With a lot of talent and a little bit of luck, a new generation of acoustic guitar fingerstylists are blazing a new style of percussive, alternate-tuned shred. In the Eighties, radical fingerstylists like Michael Hedges and Preston Reed pioneered an acoustic guitar style based on an alternate-tuned, percussion-heavy, new age–tinged sound.
As I have discussed in previous columns, I often use triadic arpeggio forms within my riffs and solos as a tool to create rich-sounding, poly-chordal sounds. I’d like to continue in that vein in this month’s column by presenting different ways in which to move from one arpeggio form to another.
How in good conscience can an institution that has admitted Gladys Knight & the Pips overlook Ozzy Osbourne? That was the burning question that kept us awake after we learned about the Rock and Roll Hall of Fame’s inductees for 2014. Don’t get us wrong. We were thrilled to see Kiss and Nirvana finally listed among this year’s entrants. But after 28 years, we think it’s time that the Hall shower a little respect on some of the musicians that have thrilled and inspired Guitar World and its readers over the past 35 years.
“Every time we head into the studio, I probably haul in 10 amps and 15 guitars,” Neon Trees guitarist Chris Allen says, laughing. “But this time, we tried to simplify it. We really just wanted to do this record with a couple of amps and a few guitars.”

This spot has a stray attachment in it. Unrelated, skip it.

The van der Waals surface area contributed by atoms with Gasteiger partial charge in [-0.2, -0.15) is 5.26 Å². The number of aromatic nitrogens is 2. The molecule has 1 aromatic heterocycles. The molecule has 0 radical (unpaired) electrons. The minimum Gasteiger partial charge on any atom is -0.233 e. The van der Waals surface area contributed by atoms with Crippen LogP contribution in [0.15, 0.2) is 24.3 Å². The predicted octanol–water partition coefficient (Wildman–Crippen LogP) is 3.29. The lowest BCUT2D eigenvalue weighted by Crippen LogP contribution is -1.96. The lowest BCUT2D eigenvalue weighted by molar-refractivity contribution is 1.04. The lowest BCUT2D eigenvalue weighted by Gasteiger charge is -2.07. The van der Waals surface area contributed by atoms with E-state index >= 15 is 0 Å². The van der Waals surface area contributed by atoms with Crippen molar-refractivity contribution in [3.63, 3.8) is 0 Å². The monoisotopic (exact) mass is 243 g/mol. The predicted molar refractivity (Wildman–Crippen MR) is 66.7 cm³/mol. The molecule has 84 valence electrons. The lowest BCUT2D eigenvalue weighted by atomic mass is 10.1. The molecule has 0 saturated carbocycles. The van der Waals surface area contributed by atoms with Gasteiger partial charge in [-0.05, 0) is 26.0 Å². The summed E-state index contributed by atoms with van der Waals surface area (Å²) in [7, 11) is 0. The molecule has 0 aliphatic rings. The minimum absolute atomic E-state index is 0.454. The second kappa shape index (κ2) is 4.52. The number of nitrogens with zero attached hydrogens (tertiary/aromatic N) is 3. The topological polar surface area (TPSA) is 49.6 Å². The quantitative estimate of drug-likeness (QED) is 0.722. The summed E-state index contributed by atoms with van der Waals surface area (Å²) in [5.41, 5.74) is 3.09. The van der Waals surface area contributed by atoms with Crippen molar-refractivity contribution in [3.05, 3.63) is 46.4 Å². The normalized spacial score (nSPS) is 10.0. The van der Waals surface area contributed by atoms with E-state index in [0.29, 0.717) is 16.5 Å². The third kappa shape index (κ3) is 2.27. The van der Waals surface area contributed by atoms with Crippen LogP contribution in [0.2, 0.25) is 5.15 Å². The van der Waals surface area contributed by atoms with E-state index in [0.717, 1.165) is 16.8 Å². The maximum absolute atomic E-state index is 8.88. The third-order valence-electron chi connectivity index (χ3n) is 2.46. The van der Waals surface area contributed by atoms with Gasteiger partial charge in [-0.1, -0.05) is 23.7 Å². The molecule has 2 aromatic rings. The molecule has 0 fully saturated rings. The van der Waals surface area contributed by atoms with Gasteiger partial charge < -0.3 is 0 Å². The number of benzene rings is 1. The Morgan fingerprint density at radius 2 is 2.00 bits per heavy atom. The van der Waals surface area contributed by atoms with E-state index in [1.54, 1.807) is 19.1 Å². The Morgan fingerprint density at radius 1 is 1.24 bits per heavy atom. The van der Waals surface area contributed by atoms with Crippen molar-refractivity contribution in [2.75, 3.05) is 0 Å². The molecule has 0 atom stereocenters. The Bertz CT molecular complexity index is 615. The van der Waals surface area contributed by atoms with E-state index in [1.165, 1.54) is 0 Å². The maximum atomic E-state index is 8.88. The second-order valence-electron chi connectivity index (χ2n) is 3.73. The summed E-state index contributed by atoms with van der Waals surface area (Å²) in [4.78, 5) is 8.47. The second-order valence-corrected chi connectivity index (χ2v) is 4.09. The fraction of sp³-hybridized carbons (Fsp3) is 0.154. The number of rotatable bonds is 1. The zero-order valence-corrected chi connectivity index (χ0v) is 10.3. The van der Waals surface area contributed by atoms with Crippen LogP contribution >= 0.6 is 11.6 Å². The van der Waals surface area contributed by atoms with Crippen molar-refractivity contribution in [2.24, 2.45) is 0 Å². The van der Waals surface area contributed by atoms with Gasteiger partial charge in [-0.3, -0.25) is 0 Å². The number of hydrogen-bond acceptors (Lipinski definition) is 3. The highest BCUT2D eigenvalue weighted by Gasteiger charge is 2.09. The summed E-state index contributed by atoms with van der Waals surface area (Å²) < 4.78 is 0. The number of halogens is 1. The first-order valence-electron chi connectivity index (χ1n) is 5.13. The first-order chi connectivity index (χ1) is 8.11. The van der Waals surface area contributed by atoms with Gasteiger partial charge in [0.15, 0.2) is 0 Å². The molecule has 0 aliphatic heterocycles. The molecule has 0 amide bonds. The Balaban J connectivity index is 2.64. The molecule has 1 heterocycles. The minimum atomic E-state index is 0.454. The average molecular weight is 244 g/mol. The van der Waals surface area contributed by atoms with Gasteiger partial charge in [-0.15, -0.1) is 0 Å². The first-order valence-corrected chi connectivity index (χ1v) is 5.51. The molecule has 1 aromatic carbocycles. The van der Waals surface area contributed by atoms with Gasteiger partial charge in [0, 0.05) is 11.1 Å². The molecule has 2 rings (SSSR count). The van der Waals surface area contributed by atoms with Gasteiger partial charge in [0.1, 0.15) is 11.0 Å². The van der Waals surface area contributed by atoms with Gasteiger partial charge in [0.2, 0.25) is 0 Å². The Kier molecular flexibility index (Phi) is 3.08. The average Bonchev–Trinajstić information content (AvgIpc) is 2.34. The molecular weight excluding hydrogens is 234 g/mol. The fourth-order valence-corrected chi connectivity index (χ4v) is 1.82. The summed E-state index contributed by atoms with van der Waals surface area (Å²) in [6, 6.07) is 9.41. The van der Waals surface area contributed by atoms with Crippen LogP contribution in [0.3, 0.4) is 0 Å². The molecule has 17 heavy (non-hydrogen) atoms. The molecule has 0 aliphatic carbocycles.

Percussive acoustic playing has been around forever, and it’s easy to see why. The guitar is essentially a drum with strings stretched over it. (Its cousin, the banjo, uses a drumhead to cover the body.)
If you agree that guitars and women are two of the sexiest things in the entire universe, then the Marilyn guitar is for you. It considerably ups the ante by combining the two, with a hand-carved body that perfectly duplicates every curve and detail of Marilyn Monroe’s famed pinup photo in the 1953 debut issue of Playboy magazine.
Maybe it’s the makeup. Maybe it’s the merchandising. Maybe, at the end of the day, it’s just the music itself. Whatever the source, it is safe to say that few bands have inspired as much fervent devotion—and also rabid derision—as the self-proclaimed “Hottest Band in the World,” Kiss.